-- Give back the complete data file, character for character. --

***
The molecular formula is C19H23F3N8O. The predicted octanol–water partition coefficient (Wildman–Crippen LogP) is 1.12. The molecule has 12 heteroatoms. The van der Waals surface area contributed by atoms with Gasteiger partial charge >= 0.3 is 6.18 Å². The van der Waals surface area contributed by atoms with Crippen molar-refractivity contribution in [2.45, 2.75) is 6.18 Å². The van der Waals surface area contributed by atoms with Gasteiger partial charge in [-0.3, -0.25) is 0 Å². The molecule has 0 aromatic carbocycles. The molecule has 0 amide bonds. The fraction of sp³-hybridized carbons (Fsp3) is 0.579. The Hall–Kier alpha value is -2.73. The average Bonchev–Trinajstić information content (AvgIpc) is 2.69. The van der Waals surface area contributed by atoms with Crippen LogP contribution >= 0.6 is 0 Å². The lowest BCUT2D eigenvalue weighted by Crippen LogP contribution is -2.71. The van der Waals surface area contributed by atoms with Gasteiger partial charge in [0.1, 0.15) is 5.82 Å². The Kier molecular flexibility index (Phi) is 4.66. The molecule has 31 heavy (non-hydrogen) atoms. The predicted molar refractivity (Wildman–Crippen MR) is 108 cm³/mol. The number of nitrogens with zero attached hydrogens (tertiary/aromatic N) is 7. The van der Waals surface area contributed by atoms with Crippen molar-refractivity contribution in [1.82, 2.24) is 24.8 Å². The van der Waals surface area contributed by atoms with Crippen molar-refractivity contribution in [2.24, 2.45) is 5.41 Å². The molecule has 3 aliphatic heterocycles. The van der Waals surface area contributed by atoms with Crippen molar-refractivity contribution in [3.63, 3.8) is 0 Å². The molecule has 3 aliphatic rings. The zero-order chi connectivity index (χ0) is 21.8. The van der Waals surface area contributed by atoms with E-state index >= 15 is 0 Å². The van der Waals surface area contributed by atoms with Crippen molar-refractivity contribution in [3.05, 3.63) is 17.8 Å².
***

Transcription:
The molecular formula is C19H23F3N8O. The predicted octanol–water partition coefficient (Wildman–Crippen LogP) is 1.12. The molecule has 12 heteroatoms. The van der Waals surface area contributed by atoms with Gasteiger partial charge >= 0.3 is 6.18 Å². The van der Waals surface area contributed by atoms with Crippen molar-refractivity contribution in [2.45, 2.75) is 6.18 Å². The van der Waals surface area contributed by atoms with Gasteiger partial charge in [-0.3, -0.25) is 0 Å². The molecule has 0 aromatic carbocycles. The molecule has 0 amide bonds. The fraction of sp³-hybridized carbons (Fsp3) is 0.579. The Hall–Kier alpha value is -2.73. The average Bonchev–Trinajstić information content (AvgIpc) is 2.69. The van der Waals surface area contributed by atoms with Crippen LogP contribution >= 0.6 is 0 Å². The lowest BCUT2D eigenvalue weighted by Crippen LogP contribution is -2.71. The van der Waals surface area contributed by atoms with Gasteiger partial charge in [0.1, 0.15) is 5.82 Å². The Kier molecular flexibility index (Phi) is 4.66. The molecule has 31 heavy (non-hydrogen) atoms. The predicted molar refractivity (Wildman–Crippen MR) is 108 cm³/mol. The number of nitrogens with zero attached hydrogens (tertiary/aromatic N) is 7. The van der Waals surface area contributed by atoms with Crippen molar-refractivity contribution in [1.82, 2.24) is 24.8 Å². The van der Waals surface area contributed by atoms with Crippen molar-refractivity contribution in [2.24, 2.45) is 5.41 Å². The molecule has 3 aliphatic heterocycles. The van der Waals surface area contributed by atoms with Crippen molar-refractivity contribution in [3.63, 3.8) is 0 Å². The molecule has 3 aliphatic rings. The zero-order chi connectivity index (χ0) is 21.8. The van der Waals surface area contributed by atoms with E-state index >= 15 is 0 Å². The van der Waals surface area contributed by atoms with Crippen molar-refractivity contribution in [3.05, 3.63) is 17.8 Å².